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Racialized Visions
Haiti and the Hispanic Caribbean
Racialized Visions
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Vanessa K. Valdés - Editor
SUNY series, Afro-Latinx Futures
Price: $95.00 
Hardcover - 292 pages
Release Date: December 2020
ISBN10: N/A
ISBN13: 978-1-4384-8103-6

Quantity:  
Price: $24.95 
Paperback - 292 pages
Release Date: July 2021
ISBN10: N/A
ISBN13: 978-1-4384-8104-3

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Summary Read First Chapter image missing

The first volume in English to explore the cultural impact of Haiti on the surrounding Spanish-speaking nations of Cuba, the Dominican Republic, and Puerto Rico.

As a Francophone nation, Haiti is seldom studied in conjunction with its Spanish-speaking Caribbean neighbors. Racialized Visions challenges the notion that linguistic difference has kept the populations of these countries apart, instead highlighting ongoing exchanges between their writers, artists, and thinkers. Centering Haiti in this conversation also makes explicit the role that race—and, more specifically, anti-blackness—has played both in the region and in academic studies of it. Following the Revolution and Independence in 1804, Haiti was conflated with blackness. Spanish colonial powers used racist representations of Haiti to threaten their holdings in the Atlantic Ocean. In the years since, white elites in Cuba, the Dominican Republic, and Puerto Rico upheld Haiti as a symbol of barbarism and savagery. Racialized Visions powerfully refutes this symbolism. Across twelve essays, contributors demonstrate how cultural producers in these countries have resignified Haiti to mean liberation. An introduction and conclusion by the editor, Vanessa K. Valdés, as well as foreword by Myriam J. A. Chancy, provide valuable historical context and an overview of Afro-Latinx studies and its futures.

"An essential intervention, Racialized Visions offers new optics to reading and studying Haiti in conversation with the Dominican Republic, Cuba, and Puerto Rico. These essays not only point to otherwise overlooked moments of solidarity and sociality across time and place, but also underscore the pedagogical and academic labor required to think through these relationships outside of their constructed differences. In doing this labor, Racialized Visions intimately connects shared traumas and memories of Haiti and the Hispanic Caribbean and navigates their mutual histories that bring these people together. Taking a new look at the literary production of this sector of the Caribbean continuum, this work brings revitalizing importance to the memory of the Haitian Revolution and the ripples and vibrations of Black liberation that have been felt since." — Chasqui

"Racialized Visions analyzes a variety of literary works but also political diplomacy, monuments, and other discourses, in a tightly organized and energetic volume that offers a well-developed, and vital, theme: systematic analyses of the meaning of Haiti in the Spanish-speaking Caribbean. The book coheres wonderfully around this motif and offers many entrées into the question of the significance of Haiti." — Anne Eller, author of We Dream Together: Dominican Independence, Haiti, and the Fight for Caribbean Freedom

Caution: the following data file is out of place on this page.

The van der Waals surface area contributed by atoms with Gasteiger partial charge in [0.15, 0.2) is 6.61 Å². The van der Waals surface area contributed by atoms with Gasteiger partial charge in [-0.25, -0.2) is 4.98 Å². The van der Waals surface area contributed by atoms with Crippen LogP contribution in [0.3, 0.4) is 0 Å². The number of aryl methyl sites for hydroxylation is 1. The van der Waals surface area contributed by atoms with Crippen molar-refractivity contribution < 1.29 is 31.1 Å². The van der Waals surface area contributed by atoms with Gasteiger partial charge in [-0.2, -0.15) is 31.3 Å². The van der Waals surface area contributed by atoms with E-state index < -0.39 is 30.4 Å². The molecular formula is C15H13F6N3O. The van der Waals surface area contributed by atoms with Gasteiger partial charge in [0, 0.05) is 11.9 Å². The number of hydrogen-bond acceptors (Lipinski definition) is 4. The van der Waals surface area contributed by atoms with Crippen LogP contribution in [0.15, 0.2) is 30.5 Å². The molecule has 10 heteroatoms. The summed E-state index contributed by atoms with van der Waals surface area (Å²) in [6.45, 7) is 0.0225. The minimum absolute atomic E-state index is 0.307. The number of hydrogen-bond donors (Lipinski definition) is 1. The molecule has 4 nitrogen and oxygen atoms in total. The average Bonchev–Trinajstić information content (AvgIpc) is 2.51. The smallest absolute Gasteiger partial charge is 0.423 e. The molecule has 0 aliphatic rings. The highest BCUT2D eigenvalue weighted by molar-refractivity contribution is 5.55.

"This is a timely, well-conceived, and important contribution to the growing efforts by scholars, activists, and artists in the United States to think across and work through disciplinary, linguistic, and historical boundaries that have traditionally separated the study of Haiti from the rest of the Caribbean, particularly the Spanish-speaking Caribbean." — April J. Mayes, author of The Mulatto Republic: Class, Race, and Dominican National Identity

Vanessa K. Valdés is Director of the Black Studies Program and Professor of Spanish and Portuguese at the City College of New York, City University of New York. Her books include Diasporic Blackness: The Life and Times of Arturo Alfonso Schomburg, also published by SUNY Press.



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Table of Contents

List of Illustrations
Acknowledgments

Foreword
Myriam J. A. Chancy

Introduction: Centering Haiti in Hispanic Caribbean Studies
Vanessa K. Valdés

1. The Border of Hispaniola in Historical and Fictional Imaginations since 1791: Redemption and Betrayals
Claudy Delné

2. “The Road of Social Progress”: Revolutions and Resistance in the 1936 Lectures of Dantès Bellegarde
Vanessa K. Valdés

3. The Dictator’s Scapegoat: Emilio Rodríguez Demorizi’s Invasiones haitianas de 1801, 1805 y 1822
Carrie Gibson

4. Mucho Woulo: Black Freedom and The Kingdom of This World
Natalie Marie Léger

5. The Haitian Revolution and Tomás Gutiérrez Alea’s La última cena (The Last Supper, 1976)
Philip Kaisary

6. Haiti: Jesús Cos Causse’s Prelude to the Caribbean
Erika V. Serrato

7. “But the Captain Is Haitian”: Issues of Recognition within Ana Lydia Vega’s “Encancaranublado”
Mariana Past

8. Haitian and Dominican Resistance: A Study of the Symptom in Edwidge Danticat’s The Farming of Bones
Ángela Castro

9. “The Black Plague from the West”: Haiti in Roberto Marcallé Abreu’s Dystopia
Ramón Antonio Victoriano-Martínez

10. “And Then the Canes Shrieked”: Haitianism and Memory in Junot Díaz’s The Brief Wondrous Life of Oscar Wao
Mohwanah Fetus

11. Haiti and the Dominican Republic: Teaching about the Un/Friendly Neighbors of Hispaniola
Cécile Accilien

Concluding Thoughts: Afro-Latinx Futures
Vanessa K. Valdés

Timeline: Pertinent Events in the Greater Antilles Cuba, Haiti, the Dominican Republic, and Puerto Rico

Contributors
Index


Related Subjects
4-8103-6/4-8104-3(RAC/RM/KRS)




 
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